Annexin V-FITC /PI staining: ZnONPs-induced apoptosis in cells was performed using annexin V-FITC and PI double staining detection kit (Hoffman-La Roch Ltd., Basel, Switzerland) via flow cytometry. The MCF-7 and T47D cells (1×106) were treated with ZnONPs in a six-well plate, for overnight incubation followed by twice washing with cold PBS and centrifugation at 3,000 rpm for 5 min. Thereafter, 500 ml of binding buffer were added to the cells. Then, the cells were stained in annexin V-FITC and PI and incubated at 25°C for 15 min in darkness. Finally, the percentages of apoptosis and necrosis of treated and untreated cells were determined by a flow cytometer (Cyflow, UK).

Cell cycle analysis: T47D and MCF-7 cells were treated with IC50 concentration of ZnONPs. The two cells were harvested by trypsin and washed with PBS, followed by fixation in ice-cold 70% ethanol at 4°C for 30 min. The cells were washed in PBS twice and treated with 100 µg/ml of RNase, and then stained with propidium iodide for 1 hr at 25°C in the dark.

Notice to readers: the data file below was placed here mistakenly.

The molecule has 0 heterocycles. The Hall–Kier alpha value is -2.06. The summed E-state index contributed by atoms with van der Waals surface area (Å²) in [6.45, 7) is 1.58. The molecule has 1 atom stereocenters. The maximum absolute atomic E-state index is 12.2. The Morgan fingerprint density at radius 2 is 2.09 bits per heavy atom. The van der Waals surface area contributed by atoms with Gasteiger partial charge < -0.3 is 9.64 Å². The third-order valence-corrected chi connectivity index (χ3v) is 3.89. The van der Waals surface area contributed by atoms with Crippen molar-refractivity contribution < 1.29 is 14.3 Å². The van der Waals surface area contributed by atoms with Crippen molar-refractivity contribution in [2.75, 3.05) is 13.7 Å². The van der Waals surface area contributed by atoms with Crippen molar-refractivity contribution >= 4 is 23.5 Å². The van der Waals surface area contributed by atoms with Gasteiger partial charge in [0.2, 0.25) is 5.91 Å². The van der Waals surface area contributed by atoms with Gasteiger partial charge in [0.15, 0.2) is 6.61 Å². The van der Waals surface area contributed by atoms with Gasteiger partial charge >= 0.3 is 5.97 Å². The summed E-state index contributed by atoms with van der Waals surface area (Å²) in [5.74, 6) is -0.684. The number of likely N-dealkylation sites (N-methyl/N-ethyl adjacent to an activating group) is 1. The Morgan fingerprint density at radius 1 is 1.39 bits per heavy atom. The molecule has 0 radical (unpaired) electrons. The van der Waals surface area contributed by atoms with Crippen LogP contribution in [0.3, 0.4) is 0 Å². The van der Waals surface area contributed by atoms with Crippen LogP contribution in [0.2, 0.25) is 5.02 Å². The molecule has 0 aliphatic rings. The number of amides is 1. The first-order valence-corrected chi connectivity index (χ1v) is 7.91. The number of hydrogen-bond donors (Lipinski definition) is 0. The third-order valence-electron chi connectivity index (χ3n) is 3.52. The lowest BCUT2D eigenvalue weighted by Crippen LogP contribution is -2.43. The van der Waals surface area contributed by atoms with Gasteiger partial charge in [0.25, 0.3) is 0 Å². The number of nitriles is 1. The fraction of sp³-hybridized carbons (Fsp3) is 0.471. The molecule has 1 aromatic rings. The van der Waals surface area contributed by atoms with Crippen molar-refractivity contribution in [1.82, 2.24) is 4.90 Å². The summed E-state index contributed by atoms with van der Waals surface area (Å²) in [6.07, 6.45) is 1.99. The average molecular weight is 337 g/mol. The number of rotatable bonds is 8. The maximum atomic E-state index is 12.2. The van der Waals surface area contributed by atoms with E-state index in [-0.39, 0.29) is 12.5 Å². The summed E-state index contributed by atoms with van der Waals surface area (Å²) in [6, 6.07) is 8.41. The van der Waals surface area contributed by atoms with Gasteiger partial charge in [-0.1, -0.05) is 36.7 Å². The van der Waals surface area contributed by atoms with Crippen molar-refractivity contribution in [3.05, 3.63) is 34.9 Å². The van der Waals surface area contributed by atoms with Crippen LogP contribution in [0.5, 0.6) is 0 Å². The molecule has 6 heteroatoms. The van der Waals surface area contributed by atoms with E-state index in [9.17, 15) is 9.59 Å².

Statistical analysis: All data were statistically analyzed using SPSS software version 22. The values were represented as the mean±standard deviation and differences between test and control were evaluated using one-way ANOVA.

 


Results and Discussion :

TEM images: The size and mor­phological characteristics of ZnONPs were determined by Transmission Electron Microscope (TEM) and it was revealed that ZnONPs images were spherical in shape (Figure 1).